Italy has been one of the worst-hit countries by the coronavirus outbreak, specifically its northern regions.
But now, as cases finally start declining, cities are looking at the day after the lockdown is lifted – with Milan taking the first steps in a sustainable direction.
The northern city has just announced an ambitious plan to transform 35km (22 miles) of streets over the summer, with a rapid, experimental citywide expansion of cycling and walking space to protect residents as COVID-19 restrictions are lifted.
The plan, called Strade Aperte and presented this week by the city’s major, includes low-cost temporary cycle lanes, new and widened pavements, 30kph (20mph) speed limits, and pedestrian and cyclist priority streets, all in the hopes of encouraging people to avoid using their cars.
“We worked for years to reduce car use. If everybody drives a car, there is no space for people, there is no space to move, there is no space for commercial activities outside the shops,” Marco Granelli, a deputy mayor of Milan, said. “Of course, we want to reopen the economy, but we think we should do it on a different basis from before.”
Small but dense, Milan is 15 kilometers from end to end and houses 1.4 million inhabitants, 55% of whom use public transport to get to work. The average commute is less than 4 kilometers, which means switching from cars to active modes of travel is possible for most residents.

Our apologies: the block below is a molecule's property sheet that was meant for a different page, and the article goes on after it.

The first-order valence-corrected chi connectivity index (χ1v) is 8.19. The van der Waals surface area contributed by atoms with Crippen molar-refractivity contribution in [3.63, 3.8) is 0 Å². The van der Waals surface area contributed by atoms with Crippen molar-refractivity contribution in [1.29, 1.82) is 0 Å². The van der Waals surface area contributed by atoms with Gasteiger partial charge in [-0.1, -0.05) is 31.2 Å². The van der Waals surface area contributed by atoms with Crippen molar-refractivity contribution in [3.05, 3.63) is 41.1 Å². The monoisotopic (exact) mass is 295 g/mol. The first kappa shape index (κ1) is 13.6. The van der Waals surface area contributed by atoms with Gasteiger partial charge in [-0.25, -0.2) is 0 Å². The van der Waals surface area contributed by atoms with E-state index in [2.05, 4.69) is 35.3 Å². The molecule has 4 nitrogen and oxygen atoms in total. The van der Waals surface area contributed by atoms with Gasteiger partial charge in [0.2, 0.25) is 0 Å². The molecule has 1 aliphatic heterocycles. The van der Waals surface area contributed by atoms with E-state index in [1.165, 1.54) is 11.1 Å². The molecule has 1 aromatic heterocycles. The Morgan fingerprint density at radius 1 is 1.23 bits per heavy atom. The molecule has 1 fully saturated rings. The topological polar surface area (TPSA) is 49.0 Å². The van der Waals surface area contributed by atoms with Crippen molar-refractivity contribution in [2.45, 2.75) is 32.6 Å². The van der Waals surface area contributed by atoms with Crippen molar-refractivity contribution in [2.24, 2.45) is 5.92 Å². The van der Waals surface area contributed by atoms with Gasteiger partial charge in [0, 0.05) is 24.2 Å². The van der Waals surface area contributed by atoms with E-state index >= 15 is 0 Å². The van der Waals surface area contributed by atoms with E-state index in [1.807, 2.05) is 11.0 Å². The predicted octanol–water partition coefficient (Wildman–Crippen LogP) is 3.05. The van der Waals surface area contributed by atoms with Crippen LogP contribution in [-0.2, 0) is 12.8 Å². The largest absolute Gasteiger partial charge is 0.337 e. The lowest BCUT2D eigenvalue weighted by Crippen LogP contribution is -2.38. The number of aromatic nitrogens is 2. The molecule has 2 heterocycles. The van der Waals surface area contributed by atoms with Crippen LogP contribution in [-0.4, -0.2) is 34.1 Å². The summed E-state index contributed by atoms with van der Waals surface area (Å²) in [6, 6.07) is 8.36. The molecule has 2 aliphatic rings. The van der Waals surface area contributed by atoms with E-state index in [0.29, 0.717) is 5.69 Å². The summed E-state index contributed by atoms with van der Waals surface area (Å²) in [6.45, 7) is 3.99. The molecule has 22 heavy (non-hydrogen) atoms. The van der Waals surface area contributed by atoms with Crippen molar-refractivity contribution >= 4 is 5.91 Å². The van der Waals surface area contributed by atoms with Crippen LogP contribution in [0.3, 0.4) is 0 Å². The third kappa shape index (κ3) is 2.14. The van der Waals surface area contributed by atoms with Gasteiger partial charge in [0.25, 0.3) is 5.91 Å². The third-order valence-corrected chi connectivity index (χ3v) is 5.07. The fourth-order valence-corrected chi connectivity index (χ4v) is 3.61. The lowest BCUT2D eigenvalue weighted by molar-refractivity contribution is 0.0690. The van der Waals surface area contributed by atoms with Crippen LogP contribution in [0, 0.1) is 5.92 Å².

Milan’s new plan is set to begin in May, installing a new cycle lane and expanded pavements on one of the city’s most important shopping streets, the Corso Buenos Aires. The remainder of the work will be completed by the end of the summer, officials estimate.
Traffic congestion has dropped nationwide by 30-75%, and air pollution with it, all thanks to the lockdown. Milan officials hope to avoid a resurgence in the use of cars as residents return to work looking to avoid busy public transport.
“We think we have to reimagine Milan in the new situation. We have to get ready; that’s why it’s so important to defend even a part of the economy, to support bars, artisans and restaurants. When it is over, the cities that still have this kind of economy will have an advantage, and Milan wants to be in that category,” said Granelli.
While Milan has taken the first step, other cities could follow in the same direction. Janette Sadik-Khan, a former transportation commissioner for New York City and now advising other cities, said Milan’s innovative approach could end up being a roadmap for others.
“A lot of cities and even countries have been defined by how they’ve responded to historical forces, whether it’s political, social, or physical reconstruction,” she told The Guardian. “The Milan plan is so important is because it lays out a good playbook for how you can reset your cities now. It’s a once-in-a-lifetime opportunity.”